One last spring edible I would like to share with you is Garlic Mustard.  Alliaria petiolata, is a new plant to me.  I have heard about it, but never knew what it looked like.  All that changed a week or two ago when I found it growing in the back of my yard.  With the help of Wikipedia and a few wild crafting websites and books, I made a positive identification and mixed it in with a dandelion salad.  It is really good (it actually does taste similar to garlic), but it has a few down sides.  According to the Minnesota DNR website, garlic mustard is highly invasive and according to wikipedia, it also suppresses the growth of mushrooms in forests (maybe that is why it is getting harder to find morels in the spring)!  Anyways, now that I know what it looks like, it is all over the forest floor.  I will continue to use it as a salad green, but I will never feel bad about over harvesting garlic mustard, it is everywhere!  Now these are just a few examples of what you can basically get for free in the spring, don’t forget about burdock root, nettles, herbs like lemon balm, mint, chives and many other plants.  Keep your options and your palate open and you might find a new food that you can fall in love with!  Cheers!

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Atleast ten pounds of pears that will be turned into pear sauce and preserves!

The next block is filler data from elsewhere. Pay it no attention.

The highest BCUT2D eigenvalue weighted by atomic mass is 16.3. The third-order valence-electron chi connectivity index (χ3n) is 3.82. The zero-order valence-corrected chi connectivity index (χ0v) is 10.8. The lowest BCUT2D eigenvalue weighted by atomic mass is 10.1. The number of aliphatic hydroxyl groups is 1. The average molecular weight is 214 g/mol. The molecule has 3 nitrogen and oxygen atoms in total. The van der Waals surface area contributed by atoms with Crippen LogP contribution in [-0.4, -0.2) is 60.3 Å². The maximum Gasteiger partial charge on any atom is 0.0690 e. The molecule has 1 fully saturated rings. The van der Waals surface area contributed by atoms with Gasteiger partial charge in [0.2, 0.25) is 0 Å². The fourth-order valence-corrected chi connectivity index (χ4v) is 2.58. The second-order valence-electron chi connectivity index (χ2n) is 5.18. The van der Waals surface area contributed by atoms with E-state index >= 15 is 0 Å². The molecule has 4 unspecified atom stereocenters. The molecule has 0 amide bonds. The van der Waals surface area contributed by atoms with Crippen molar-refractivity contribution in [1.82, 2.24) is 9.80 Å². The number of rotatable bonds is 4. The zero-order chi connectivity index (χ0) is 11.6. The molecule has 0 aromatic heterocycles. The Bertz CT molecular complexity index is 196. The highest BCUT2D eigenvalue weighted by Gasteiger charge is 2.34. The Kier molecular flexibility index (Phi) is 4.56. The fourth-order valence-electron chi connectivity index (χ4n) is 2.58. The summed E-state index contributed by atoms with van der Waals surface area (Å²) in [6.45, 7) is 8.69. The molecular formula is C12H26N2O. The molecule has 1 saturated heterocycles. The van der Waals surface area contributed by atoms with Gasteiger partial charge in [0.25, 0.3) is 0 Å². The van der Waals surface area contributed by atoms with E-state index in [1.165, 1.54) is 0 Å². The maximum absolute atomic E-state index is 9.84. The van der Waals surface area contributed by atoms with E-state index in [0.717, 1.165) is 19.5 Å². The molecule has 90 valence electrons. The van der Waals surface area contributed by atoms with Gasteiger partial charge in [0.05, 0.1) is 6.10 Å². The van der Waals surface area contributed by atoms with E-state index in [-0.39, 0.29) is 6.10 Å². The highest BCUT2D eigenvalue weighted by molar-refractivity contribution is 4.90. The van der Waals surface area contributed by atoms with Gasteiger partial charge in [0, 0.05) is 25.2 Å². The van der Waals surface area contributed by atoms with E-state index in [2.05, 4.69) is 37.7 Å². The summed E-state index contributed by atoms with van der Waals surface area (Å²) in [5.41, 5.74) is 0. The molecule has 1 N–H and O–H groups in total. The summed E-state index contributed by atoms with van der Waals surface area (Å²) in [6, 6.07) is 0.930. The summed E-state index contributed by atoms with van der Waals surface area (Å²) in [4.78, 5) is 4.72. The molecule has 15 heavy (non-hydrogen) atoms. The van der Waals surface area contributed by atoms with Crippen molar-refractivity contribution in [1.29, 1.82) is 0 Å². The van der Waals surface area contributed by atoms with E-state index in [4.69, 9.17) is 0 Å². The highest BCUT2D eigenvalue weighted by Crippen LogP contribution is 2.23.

glean – verb – Celtic origin – to gather grain or other produce left by reapers

The above definition of glean is slightly antiquated for the fact that the majority of our population now dwells in urban landscapes, but it was not that long ago when people would head out to the freshly harvested fields and collect the fallen and discarded produce the farmers left behind. In some cases it was a charitable act by the wealthy, land owning farmers to help feed their poorer neighbors; in other cases it was easier to leave the undesirable produce in the field then to properly harvest it and cull it out later. Either way, that discarded produce provided a source of nutrition and sustenance to folks who needed it. In the recent economic hard times, gleaning has made a comeback as evidenced in this article. Gleaning has also evolved into another new buzz word, Urban Foraging. This modern take on the age-old practice of gleaning is more akin to wild crafting herbs and fruit than it is to digging through a freshly harvested field, but the results are the same; free food and nourishment for those who want to do the work.

A majestic tree - loaded with thousands of pears!